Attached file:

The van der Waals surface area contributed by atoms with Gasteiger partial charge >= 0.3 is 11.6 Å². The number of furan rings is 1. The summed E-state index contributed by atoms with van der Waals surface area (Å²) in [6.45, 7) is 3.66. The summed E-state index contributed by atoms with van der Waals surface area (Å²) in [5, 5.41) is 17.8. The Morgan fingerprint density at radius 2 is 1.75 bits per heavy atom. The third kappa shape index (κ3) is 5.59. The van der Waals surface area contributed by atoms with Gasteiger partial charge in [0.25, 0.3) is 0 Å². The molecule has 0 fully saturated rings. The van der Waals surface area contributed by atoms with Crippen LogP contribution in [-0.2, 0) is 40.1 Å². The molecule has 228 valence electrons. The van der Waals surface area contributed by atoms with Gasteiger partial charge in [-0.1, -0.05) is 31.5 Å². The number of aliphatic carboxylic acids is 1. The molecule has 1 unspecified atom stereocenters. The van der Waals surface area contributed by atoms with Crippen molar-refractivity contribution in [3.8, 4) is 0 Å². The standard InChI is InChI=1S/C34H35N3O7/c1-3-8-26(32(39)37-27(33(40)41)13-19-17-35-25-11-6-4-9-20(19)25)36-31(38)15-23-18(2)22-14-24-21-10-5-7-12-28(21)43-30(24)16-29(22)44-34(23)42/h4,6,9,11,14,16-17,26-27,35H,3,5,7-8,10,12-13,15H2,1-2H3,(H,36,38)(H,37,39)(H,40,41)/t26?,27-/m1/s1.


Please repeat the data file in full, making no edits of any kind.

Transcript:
The van der Waals surface area contributed by atoms with Gasteiger partial charge >= 0.3 is 11.6 Å². The number of furan rings is 1. The summed E-state index contributed by atoms with van der Waals surface area (Å²) in [6.45, 7) is 3.66. The summed E-state index contributed by atoms with van der Waals surface area (Å²) in [5, 5.41) is 17.8. The Morgan fingerprint density at radius 2 is 1.75 bits per heavy atom. The third kappa shape index (κ3) is 5.59. The van der Waals surface area contributed by atoms with Gasteiger partial charge in [0.25, 0.3) is 0 Å². The molecule has 0 fully saturated rings. The van der Waals surface area contributed by atoms with Crippen LogP contribution in [-0.2, 0) is 40.1 Å². The molecule has 228 valence electrons. The van der Waals surface area contributed by atoms with Gasteiger partial charge in [-0.1, -0.05) is 31.5 Å². The number of aliphatic carboxylic acids is 1. The molecule has 1 unspecified atom stereocenters. The van der Waals surface area contributed by atoms with Crippen molar-refractivity contribution in [3.8, 4) is 0 Å². The standard InChI is InChI=1S/C34H35N3O7/c1-3-8-26(32(39)37-27(33(40)41)13-19-17-35-25-11-6-4-9-20(19)25)36-31(38)15-23-18(2)22-14-24-21-10-5-7-12-28(21)43-30(24)16-29(22)44-34(23)42/h4,6,9,11,14,16-17,26-27,35H,3,5,7-8,10,12-13,15H2,1-2H3,(H,36,38)(H,37,39)(H,40,41)/t26?,27-/m1/s1.